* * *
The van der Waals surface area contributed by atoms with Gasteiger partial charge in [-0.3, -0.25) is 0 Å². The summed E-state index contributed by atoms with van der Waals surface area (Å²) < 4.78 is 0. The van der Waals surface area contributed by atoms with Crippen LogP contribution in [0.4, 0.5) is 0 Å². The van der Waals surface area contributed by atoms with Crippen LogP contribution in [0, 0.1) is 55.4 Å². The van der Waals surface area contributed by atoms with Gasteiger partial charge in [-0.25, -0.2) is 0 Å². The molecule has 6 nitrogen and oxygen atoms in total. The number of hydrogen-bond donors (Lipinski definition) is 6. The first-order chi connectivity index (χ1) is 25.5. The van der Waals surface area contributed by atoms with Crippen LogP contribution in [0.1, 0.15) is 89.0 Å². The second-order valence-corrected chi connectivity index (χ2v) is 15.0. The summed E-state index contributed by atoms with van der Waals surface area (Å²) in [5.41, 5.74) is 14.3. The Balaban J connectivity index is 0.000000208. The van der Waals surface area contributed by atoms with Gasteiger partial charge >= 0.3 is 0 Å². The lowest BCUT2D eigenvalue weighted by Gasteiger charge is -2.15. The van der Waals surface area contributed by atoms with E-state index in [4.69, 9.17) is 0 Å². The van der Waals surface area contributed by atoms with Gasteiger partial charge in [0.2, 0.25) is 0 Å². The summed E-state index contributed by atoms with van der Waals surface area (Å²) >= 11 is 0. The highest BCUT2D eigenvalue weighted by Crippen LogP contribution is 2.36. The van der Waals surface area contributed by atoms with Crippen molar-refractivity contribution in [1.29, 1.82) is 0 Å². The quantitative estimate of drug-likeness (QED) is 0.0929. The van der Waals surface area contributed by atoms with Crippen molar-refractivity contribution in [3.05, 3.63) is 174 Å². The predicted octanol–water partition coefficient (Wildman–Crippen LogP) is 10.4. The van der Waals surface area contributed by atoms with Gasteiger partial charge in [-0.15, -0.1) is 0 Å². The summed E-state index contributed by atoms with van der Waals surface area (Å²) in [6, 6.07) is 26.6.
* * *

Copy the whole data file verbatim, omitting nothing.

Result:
The van der Waals surface area contributed by atoms with Gasteiger partial charge in [-0.3, -0.25) is 0 Å². The summed E-state index contributed by atoms with van der Waals surface area (Å²) < 4.78 is 0. The van der Waals surface area contributed by atoms with Crippen LogP contribution in [0.4, 0.5) is 0 Å². The van der Waals surface area contributed by atoms with Crippen LogP contribution in [0, 0.1) is 55.4 Å². The van der Waals surface area contributed by atoms with Gasteiger partial charge in [-0.25, -0.2) is 0 Å². The molecule has 6 nitrogen and oxygen atoms in total. The number of hydrogen-bond donors (Lipinski definition) is 6. The first-order chi connectivity index (χ1) is 25.5. The van der Waals surface area contributed by atoms with Crippen LogP contribution in [0.1, 0.15) is 89.0 Å². The second-order valence-corrected chi connectivity index (χ2v) is 15.0. The summed E-state index contributed by atoms with van der Waals surface area (Å²) in [5.41, 5.74) is 14.3. The Balaban J connectivity index is 0.000000208. The van der Waals surface area contributed by atoms with Gasteiger partial charge >= 0.3 is 0 Å². The lowest BCUT2D eigenvalue weighted by Gasteiger charge is -2.15. The van der Waals surface area contributed by atoms with E-state index in [4.69, 9.17) is 0 Å². The van der Waals surface area contributed by atoms with Gasteiger partial charge in [0.2, 0.25) is 0 Å². The summed E-state index contributed by atoms with van der Waals surface area (Å²) >= 11 is 0. The highest BCUT2D eigenvalue weighted by Crippen LogP contribution is 2.36. The van der Waals surface area contributed by atoms with Crippen molar-refractivity contribution in [1.29, 1.82) is 0 Å². The quantitative estimate of drug-likeness (QED) is 0.0929. The van der Waals surface area contributed by atoms with Crippen molar-refractivity contribution in [3.05, 3.63) is 174 Å². The predicted octanol–water partition coefficient (Wildman–Crippen LogP) is 10.4. The van der Waals surface area contributed by atoms with Gasteiger partial charge in [-0.15, -0.1) is 0 Å². The summed E-state index contributed by atoms with van der Waals surface area (Å²) in [6, 6.07) is 26.6.